So what can you do to avoid the sneak attacks of grief?  Let your emotions fill you, honor and accept them, and let them go.  What are some ways to honor your grief and to let it go?  Exercise, Journal, Listen to Music, Write Poetry, Paint or Draw, Prayer or Meditation, Join a Support Group, or Volunteer. 

The key is to find "healthy" and "constructive" ways to let out the emotions. 

Wednesday, April 5, 2006

Typical Grief Reactions

It has been said that grief can mimic insanity.  When you are in grief, it is certainly a turbulent time - on many levels.  You are not crazy, you are not going insane - you are grieving.  Here is a list of typical grief reactions:

Physical:  Headaches, dizziness, exhaustion, muscular aches, menstrual irregularities, sexual impotence, loss of appetite, sleeplessness, tightness, hollowness, over sensitivity to noise.

Affective:  Anger, guilt (including death causation, cultural role, moral, survivor, and recovery grief), anxiety, helplessness, mania, emancipation, relief, sadness, shock, yearning,  numbness, blame.

Cognitive:  Depersonalization, disbelief, confusion, idealization, preoccupation with image, search for meaning, sense of presence, hallucinatory experiences.

Behavioral:  Loss of patterns of conduct, interpersonal changes, withdrawal, avoiding reminders, over activity, crying, appearance of traits of the deceased, tiredness.


If you are viewing this journal, it may be because you have experienced a loss and need some help, advice or support.  Or maybe you know a family member or friend that could use some help or information.  It is my wish that this journal will meet your needs.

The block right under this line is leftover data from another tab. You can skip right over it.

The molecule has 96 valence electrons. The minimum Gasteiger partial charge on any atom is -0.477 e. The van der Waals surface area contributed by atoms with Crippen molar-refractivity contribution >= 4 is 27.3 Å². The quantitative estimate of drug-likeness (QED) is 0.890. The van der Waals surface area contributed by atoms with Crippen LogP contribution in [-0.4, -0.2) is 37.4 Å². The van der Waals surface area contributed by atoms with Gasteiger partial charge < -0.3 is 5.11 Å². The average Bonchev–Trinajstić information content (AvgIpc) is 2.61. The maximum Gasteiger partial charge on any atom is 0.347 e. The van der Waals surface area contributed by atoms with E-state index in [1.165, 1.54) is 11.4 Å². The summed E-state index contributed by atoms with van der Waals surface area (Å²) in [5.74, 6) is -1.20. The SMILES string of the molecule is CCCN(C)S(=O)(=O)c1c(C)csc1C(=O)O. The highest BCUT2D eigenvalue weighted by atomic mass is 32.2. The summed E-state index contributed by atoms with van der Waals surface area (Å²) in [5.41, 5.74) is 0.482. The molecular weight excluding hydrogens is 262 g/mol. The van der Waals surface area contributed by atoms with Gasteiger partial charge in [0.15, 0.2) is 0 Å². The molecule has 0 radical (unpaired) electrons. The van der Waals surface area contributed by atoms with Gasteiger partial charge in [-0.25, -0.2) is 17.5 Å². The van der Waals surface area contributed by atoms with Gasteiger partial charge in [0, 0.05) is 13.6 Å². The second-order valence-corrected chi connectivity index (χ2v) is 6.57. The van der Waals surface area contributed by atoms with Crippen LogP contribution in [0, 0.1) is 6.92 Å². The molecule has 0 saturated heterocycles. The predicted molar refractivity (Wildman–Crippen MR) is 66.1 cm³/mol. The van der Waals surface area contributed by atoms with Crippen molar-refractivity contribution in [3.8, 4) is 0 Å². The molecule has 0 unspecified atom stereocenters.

We have helped those who have dealt with issues of grief, anticipatory grief, sudden loss, traumatic loss, pet loss and children's reaction to loss.  Some of our special projects include a Children's Art Therapy Program and Teen Grief Camp.  My intention is to post weekly informational articles and post some pictures.  I welcome any questions or suggestions for future postings.  I want this journal to be most helpful to you - so you can help me reach that goal by providing me your questions, comments and feedback.

Karen Ann Quinlan Hospice and the Joseph T. Quinlan Bereavement Center are non-profit agencies that serve Sussex and Warren Counties in NJ and Pike County, PA.  Our offices are located at 99 Sparta Avenue, Newton NJ 07860 and 214 Washington Street, Hackettstown NJ 07840.   We would like to expand and extend our services through this journal and answer any questions that you may have, regardless of where you are located.  The Bereavement Center is funded through donations, so any donation, big or small, is greatly appreciated and will be acknowledged. 

Thank you,

Diana Sebzda, MA, LAC

Director of Bereavement